MIT economist Jonathan Gruber has distinguished himself in recent weeks by his astonishingly candid comments about President Obama's health care legislation, "The Affordable Care Act": reliance on the "stupidity" of the American public to secure enactment, the overall intent and scope of the law, and the extent to which federal subsidies were not intended for low-income people who secured coverage on the federal government exchanges (as opposed to state-sponsored exchanges where the law is clear that such individual subsidies are in order).
Then he took it all back and issued a major "mea culpa" during his testimony before the House Oversight and Government Reform Committee. In his earlier video appearances, however, Professor Gruber had depicted himself as a major architect of Obamacare. Now he tries to come off as a petit fonctionnaire -- albeit one who reportedly (he won't disclose the full sum) received hundreds of thousands of dollars in consulting fees for his work.
Professor Gruber's earlier candor is decidedly welcome -- not only among the policy experts and the lawyers challenging Obamacare's federal-exchange subsidies in the U.S. Supreme Court, but also, I suspect, among the stable of TV and online comedians whose living depends on reality being stranger than fiction.
But what I had not appreciated until I revisited Professor Gruber's videos is the extent to which he also appears to have played a major behind-the-scenes role in Senator Barack Obama's 2008 presidential election. Professor Gruber told his audience that "quite frankly" when Senator Obama was running for president, he knew that the "American public doesn't actually care that much about the uninsured." What Americans really care about first and foremost, he averred, is cost -- namely, the cost of their own insurance. So all that campaign talk about extending coverage to 40 million or so uninsured Americans was just feel-good pabulum to motivate what people like Rush Limbaugh like to call "low-information voters." It's the stupidity, stupid.
Professor Gruber's video remarks reminded me of one of President Barack Obama's first public events to promote health-care-reform legislation. On March 5, 2009, the President hosted a White House health-care summit. I was privileged to be among the invited guests and was impressed by what Barack Obama said on that occasion, not even seven weeks into his first term. The president launched the event with remarks in the East Room, and his opening statement made clear his priorities: he said that we had to get health-care costs under control first before we could expand access to the uninsured.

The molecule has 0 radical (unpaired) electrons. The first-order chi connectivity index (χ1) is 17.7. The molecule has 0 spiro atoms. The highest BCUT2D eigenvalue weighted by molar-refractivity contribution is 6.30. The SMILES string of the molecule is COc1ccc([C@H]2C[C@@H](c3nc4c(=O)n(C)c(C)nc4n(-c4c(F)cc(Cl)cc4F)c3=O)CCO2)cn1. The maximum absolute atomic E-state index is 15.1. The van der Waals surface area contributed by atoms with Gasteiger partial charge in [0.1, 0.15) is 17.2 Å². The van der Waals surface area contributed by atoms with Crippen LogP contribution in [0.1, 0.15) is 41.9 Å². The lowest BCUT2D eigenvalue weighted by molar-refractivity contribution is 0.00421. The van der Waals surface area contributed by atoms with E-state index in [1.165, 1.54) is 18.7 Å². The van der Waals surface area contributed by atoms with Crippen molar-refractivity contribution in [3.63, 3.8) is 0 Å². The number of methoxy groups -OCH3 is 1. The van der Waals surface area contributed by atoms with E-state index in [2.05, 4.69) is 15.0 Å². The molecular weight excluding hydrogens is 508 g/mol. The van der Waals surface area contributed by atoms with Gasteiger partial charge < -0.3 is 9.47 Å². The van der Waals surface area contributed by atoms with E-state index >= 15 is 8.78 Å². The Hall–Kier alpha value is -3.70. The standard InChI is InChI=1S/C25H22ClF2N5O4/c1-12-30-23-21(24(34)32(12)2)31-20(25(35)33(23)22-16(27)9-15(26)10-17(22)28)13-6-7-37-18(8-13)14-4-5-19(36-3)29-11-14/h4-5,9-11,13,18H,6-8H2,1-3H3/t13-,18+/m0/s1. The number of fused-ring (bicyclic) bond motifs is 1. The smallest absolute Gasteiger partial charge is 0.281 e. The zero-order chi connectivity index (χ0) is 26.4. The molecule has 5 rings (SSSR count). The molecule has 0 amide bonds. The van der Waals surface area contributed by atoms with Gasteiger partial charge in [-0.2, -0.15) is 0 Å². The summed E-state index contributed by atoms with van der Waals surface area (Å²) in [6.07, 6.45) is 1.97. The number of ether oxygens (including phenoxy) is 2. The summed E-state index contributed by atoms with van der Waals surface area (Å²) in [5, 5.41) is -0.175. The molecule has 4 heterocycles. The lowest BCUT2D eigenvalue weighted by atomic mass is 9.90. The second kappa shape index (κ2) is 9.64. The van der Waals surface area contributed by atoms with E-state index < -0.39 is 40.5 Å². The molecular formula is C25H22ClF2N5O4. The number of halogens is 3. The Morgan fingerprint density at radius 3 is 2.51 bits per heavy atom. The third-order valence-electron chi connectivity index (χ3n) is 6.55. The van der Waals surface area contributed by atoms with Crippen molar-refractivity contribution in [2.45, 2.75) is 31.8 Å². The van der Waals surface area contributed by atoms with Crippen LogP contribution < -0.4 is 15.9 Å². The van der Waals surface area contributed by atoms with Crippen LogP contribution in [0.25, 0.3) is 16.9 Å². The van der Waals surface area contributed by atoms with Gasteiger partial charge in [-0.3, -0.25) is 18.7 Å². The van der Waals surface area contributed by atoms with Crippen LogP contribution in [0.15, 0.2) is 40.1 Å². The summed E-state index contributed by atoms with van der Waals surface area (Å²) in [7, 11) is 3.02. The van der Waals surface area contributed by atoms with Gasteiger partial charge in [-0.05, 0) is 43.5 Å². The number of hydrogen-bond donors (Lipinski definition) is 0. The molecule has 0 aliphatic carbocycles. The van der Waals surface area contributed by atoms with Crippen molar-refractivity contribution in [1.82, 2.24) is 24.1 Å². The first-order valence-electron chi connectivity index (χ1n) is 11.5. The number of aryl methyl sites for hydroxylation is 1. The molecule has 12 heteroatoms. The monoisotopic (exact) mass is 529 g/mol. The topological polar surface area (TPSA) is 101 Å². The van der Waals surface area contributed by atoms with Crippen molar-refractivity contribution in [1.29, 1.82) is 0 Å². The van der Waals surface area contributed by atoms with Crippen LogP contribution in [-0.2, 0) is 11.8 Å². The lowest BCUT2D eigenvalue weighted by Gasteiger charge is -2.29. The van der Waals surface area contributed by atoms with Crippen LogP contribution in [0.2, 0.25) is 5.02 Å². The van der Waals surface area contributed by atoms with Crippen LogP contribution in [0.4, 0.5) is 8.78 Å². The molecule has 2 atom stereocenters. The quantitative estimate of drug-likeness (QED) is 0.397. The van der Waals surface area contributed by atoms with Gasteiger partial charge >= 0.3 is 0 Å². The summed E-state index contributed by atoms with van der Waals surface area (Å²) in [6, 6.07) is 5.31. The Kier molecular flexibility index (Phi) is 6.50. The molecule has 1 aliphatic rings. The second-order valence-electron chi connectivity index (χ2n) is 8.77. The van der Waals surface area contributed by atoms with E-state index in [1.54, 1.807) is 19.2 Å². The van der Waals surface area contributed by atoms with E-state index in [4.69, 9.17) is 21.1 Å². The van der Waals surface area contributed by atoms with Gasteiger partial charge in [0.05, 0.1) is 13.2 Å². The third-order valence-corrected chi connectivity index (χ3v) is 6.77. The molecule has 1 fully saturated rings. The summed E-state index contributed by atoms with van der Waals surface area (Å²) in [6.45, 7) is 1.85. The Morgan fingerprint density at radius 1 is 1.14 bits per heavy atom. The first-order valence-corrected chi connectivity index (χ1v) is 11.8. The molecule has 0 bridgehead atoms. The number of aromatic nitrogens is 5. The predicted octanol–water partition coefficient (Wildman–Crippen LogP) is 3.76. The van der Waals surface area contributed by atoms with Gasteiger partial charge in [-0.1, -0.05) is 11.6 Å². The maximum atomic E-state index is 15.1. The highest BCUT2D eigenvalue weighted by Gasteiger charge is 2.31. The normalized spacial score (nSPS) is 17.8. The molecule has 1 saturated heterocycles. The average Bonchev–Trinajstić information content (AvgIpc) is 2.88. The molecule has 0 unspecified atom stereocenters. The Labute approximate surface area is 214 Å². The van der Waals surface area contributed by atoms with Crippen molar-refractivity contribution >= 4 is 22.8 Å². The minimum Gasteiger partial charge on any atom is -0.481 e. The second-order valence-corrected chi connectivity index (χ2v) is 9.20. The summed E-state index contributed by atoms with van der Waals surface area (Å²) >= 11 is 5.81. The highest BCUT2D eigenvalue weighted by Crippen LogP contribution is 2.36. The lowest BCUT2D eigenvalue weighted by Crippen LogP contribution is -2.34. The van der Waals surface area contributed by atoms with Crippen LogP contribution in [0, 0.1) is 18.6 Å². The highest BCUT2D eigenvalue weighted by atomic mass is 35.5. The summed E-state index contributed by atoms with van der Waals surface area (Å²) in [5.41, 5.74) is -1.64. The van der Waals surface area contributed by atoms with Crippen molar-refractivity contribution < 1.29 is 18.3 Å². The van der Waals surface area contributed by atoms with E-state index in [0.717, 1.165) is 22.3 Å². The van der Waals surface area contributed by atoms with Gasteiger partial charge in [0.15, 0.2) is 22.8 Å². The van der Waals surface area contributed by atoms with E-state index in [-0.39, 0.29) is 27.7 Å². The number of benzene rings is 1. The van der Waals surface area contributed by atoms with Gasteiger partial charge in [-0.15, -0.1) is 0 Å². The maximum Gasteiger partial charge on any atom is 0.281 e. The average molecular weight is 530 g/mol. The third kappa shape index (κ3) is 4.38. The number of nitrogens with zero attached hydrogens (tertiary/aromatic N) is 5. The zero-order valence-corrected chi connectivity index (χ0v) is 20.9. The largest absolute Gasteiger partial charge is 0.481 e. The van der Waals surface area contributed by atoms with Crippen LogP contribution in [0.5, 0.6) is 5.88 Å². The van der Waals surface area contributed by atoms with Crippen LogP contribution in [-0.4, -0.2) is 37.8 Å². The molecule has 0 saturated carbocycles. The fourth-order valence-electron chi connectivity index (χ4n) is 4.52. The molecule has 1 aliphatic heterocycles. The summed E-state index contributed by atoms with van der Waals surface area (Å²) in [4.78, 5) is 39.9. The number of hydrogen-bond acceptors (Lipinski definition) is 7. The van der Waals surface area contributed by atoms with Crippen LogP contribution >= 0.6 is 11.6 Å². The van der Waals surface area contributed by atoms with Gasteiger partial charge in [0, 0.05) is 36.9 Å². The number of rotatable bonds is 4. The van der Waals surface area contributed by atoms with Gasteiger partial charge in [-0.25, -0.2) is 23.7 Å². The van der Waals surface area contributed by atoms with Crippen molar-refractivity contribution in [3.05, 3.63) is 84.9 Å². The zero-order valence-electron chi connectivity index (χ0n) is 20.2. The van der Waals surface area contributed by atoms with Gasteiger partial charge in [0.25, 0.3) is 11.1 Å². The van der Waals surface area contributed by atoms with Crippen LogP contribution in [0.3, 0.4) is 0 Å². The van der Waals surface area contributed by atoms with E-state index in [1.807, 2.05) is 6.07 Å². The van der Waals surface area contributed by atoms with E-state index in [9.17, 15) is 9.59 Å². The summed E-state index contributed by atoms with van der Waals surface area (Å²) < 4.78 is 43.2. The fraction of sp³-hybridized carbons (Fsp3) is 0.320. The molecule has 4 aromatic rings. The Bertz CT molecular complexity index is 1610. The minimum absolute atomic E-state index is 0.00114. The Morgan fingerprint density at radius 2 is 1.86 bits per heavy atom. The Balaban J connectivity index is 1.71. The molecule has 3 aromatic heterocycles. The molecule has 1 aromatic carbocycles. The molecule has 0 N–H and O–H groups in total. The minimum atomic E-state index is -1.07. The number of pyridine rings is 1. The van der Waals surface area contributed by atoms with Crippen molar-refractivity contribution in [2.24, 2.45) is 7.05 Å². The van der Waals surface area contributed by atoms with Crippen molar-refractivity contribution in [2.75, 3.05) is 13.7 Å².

As a lifelong Republican who supported Senator John McCain in the 2008 election, I thought: this new president has it exactly correct. I can support enthusiastically what he is saying. I know very few people who do not favor expanding Americans' access to health care -- especially when it comes to the millions of uninsured Americans -- but if you expand access on top of a structurally flawed system, you will only make matters much worse. Costs will continue to rise, thereby creating additional budgetary havoc that will only jeopardize the overall viability and long-term sustainability of the entire system. Better to fix the structure first, change the incentives away from costlier fee-for-service, volume-over-value reimbursements, and then expand access once the entire system is financially secure.
But that's not what happened.
Shortly after his March 5 opening salvo, President Obama outsourced the legislation to Congressional Democrats Harry Reid, Nancy Pelosi and Max Baucus. What has never been explained is why the president did not work in a bipartisan way with Senators Ron Wyden (D-OR) and Bob Bennett (R-UT) who, months before Obama was elected, had already drafted and scored a comprehensive health-care bill, "The Healthy Americans Act," that also enjoyed more than a dozen Democratic and Republican co-sponsors. After all, during his 2008 campaign, Senator Obama had pledged to transform Washington's hyper-partisanship. An excellent way to make good on this commitment would have been to launch his signature domestic-policy initiative with genuine, pre-existing bipartisan support.
Now we learn from Professor Gruber's candid disclosures that the Obamacare legislation was mostly about expanding access to the uninsured and really not about trying to restructure the system to reduce costs. Here's what Professor Gruber actually said:
"What the American public cares about is costs. And that's why even though the bill that they [sic] made is 90 percent health insurance coverage and 10 percent about cost control, all you hear people talk about is cost control."
It turns out that all of the talk about restructuring the system to control costs was simply a dodge. Tell the American public (they're "stupid," don't forget, with a maximum attention span of 140 keystrokes) what they want to hear, and then do whatever the hell you bloody well want.
Americans tend to appreciate candor. Being too clever by half is not an established American trait. It is not terribly surprising, therefore, that the president's current approval rating is exceptionally low, and that his credibility in international matters has been questioned around the globe -- by friends as well as foes.
The American people, after all, may not be as stupid as some people think.
Charles Kolb served as Deputy Assistant to the President for Domestic Policy from 1990-1992 in the George H.W. Bush White House. He was president of the French-American Foundation--United States from 2012-2014 and president of the Committee for Economic Development from 1997-2012.